Hampton Court mews row: Couple face eviction 'over £32 bill'

By Claire Gilbody-Dickerson
BBC News

image captionBefore lockdown Mr Brown charged his car at work

A couple renting a Crown property home have said they are facing eviction over an electricity bill estimated at £32.

Christopher Brown, 33, and Daisy Bow Du Toit, 31, received a notice in October saying they had to leave their flat in Royal Mews, Hampton Court.

The couple said they had been told it was because they had used a local power socket to charge their electric car.

The Royal Household said tenancies were terminated "very rarely".

Mr Brown bought a Volkswagen e-Golf in 2019 and had been charging it at his workplace because the Royal Household refused to install a charge point at the property.

He said he tried to appeal against the refusal but was told the decision was final, despite the household initially seeming "receptive" when he first asked about it in 2018.

When the coronavirus lockdown forced him to spend more time at home, he said he resorted to using a plug socket in a communal boiler room when it was "absolutely necessary".

image captionThe couple say they are being evicted before Christmas

"It just seems they are just so stubborn on their decision making - and also cold and petty - by making us leave our home of five years, during a pandemic," he told the BBC.

"The rental market is unprecedentedly competitive due to a lack of properties and our move out date is falling less than a month before Christmas - all over about £32 of electricity which I would gladly pay for plus any fine they want to give me."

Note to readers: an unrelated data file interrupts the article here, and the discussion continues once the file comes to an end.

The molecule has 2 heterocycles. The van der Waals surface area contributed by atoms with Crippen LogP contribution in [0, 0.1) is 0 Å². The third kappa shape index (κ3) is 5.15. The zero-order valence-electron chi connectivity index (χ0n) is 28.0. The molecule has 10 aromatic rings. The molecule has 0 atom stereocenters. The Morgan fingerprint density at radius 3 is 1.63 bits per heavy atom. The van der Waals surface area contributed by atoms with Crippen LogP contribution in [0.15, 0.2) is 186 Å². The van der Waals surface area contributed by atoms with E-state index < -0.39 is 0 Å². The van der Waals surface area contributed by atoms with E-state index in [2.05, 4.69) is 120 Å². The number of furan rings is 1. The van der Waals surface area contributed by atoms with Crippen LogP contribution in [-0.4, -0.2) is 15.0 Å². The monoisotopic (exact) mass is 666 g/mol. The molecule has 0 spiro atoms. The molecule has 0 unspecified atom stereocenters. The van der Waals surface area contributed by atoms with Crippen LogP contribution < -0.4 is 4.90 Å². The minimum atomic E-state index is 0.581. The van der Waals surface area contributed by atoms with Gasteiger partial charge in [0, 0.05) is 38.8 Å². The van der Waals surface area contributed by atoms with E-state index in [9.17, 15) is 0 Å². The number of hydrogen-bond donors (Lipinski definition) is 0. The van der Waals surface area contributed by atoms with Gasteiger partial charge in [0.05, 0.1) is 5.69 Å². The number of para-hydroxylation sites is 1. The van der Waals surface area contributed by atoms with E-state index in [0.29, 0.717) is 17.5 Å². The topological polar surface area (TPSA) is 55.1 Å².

Ms Bow Du Toit, a PhD student, added: "We've needed the car for emergencies, grocery shopping and to enable me to find work after losing my job as a carer."

Since the BBC approached the Royal Household for comment, the couple, who said they had been "clean and quiet" tenants while living in the house, have been given an extra month to find a new home but said a one-month extension would make little difference.

Ms Bow Du Toit said the eviction demonstrated "the lack of forward thinking when it comes to charging cars in residential lettings, in particular, the royal households".

A Buckingham Palace spokesperson said in a statement the Royal Household "engages an external agency to lease a small number of residential properties at Hampton Court Mews" and that tenancies were terminated "very rarely and only in exceptional circumstances".

The spokesperson would not say which agency was involved.

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